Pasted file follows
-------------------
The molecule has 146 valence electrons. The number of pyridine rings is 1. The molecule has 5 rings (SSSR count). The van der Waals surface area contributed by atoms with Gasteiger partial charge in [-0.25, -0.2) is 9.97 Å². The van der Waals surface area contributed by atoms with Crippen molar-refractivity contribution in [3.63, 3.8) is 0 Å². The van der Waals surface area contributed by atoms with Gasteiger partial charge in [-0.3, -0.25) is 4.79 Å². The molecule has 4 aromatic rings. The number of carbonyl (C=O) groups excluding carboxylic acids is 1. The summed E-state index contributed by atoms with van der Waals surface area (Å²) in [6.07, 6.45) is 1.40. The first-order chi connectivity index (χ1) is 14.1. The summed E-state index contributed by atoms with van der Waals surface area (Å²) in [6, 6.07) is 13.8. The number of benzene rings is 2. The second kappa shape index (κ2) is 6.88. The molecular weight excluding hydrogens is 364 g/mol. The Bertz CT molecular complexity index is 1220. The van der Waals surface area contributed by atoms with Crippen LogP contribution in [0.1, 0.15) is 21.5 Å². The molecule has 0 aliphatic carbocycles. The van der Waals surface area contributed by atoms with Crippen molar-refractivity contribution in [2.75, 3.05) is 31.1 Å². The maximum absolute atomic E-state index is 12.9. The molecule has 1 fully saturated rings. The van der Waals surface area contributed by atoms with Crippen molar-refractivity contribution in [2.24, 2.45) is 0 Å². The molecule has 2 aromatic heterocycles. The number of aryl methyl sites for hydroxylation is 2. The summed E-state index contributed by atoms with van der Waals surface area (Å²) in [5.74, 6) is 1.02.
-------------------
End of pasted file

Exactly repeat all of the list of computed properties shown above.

The molecule has 146 valence electrons. The number of pyridine rings is 1. The molecule has 5 rings (SSSR count). The van der Waals surface area contributed by atoms with Gasteiger partial charge in [-0.25, -0.2) is 9.97 Å². The van der Waals surface area contributed by atoms with Crippen molar-refractivity contribution in [3.63, 3.8) is 0 Å². The van der Waals surface area contributed by atoms with Gasteiger partial charge in [-0.3, -0.25) is 4.79 Å². The molecule has 4 aromatic rings. The number of carbonyl (C=O) groups excluding carboxylic acids is 1. The summed E-state index contributed by atoms with van der Waals surface area (Å²) in [6.07, 6.45) is 1.40. The first-order chi connectivity index (χ1) is 14.1. The summed E-state index contributed by atoms with van der Waals surface area (Å²) in [6, 6.07) is 13.8. The number of benzene rings is 2. The second kappa shape index (κ2) is 6.88. The molecular weight excluding hydrogens is 364 g/mol. The Bertz CT molecular complexity index is 1220. The van der Waals surface area contributed by atoms with Crippen LogP contribution in [0.1, 0.15) is 21.5 Å². The molecule has 0 aliphatic carbocycles. The van der Waals surface area contributed by atoms with Crippen molar-refractivity contribution in [2.75, 3.05) is 31.1 Å². The maximum absolute atomic E-state index is 12.9. The molecule has 1 fully saturated rings. The van der Waals surface area contributed by atoms with Crippen molar-refractivity contribution in [2.24, 2.45) is 0 Å². The molecule has 2 aromatic heterocycles. The number of aryl methyl sites for hydroxylation is 2. The summed E-state index contributed by atoms with van der Waals surface area (Å²) in [5.74, 6) is 1.02.